Now I'm ready for the nanoseconds. Why doing this? Because it's cheap doing it with the automated inlining tool I have built.
You know that the time you spent actually developing this tool and feeding your code into it probably outweighs any such performance benefit by a factor of hundreds, right?
Unless you spent less than a couple seconds or so developing this tool, you've already wasted your time working on something that is costing more time and effort than it is saving you. And that's without paraphrasing the above members with your fundamentally broken optimization approach.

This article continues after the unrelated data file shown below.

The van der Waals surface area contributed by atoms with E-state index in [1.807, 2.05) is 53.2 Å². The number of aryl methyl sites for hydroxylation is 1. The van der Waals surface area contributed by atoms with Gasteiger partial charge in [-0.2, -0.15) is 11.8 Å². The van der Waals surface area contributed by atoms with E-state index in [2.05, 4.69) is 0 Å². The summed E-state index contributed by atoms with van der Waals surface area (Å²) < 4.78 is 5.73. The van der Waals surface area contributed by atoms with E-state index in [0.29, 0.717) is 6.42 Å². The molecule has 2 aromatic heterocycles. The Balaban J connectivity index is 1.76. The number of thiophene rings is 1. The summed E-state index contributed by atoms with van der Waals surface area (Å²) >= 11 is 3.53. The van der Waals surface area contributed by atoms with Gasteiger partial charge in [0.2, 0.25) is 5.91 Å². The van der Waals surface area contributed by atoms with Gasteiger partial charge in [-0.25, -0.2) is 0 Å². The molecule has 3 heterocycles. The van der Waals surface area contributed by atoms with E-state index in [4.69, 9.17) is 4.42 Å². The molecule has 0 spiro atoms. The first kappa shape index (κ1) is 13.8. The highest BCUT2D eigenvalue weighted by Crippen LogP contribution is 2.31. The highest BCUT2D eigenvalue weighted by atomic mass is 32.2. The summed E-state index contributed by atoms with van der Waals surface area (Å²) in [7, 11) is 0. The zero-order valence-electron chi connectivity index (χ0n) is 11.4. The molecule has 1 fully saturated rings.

Let's see, it took me about 10 months to produce 9,000+ effective lines of code, and I expect to produce twice as much when I finish the project. Starting took me more effort (more time thinking on future implications, and less code production) because I was building the foundations. I'm making the optimization workflow part of the foundation, so I can define the guidelines to write further code and get the most of source processing. Now, it took me 1 week to build, test and fix the inlining tool in Perl. The tool takes around 3 seconds to shave these 9,000+ lines of code. Now, by defining the optimization guidelines I can put the razor aside, and work normally. That means I don't shave until the next 18,000+ lines. I'll get a Duck Dynasty's beard, but I can always shave at the end without cutting my nose It's a good moment to optimize.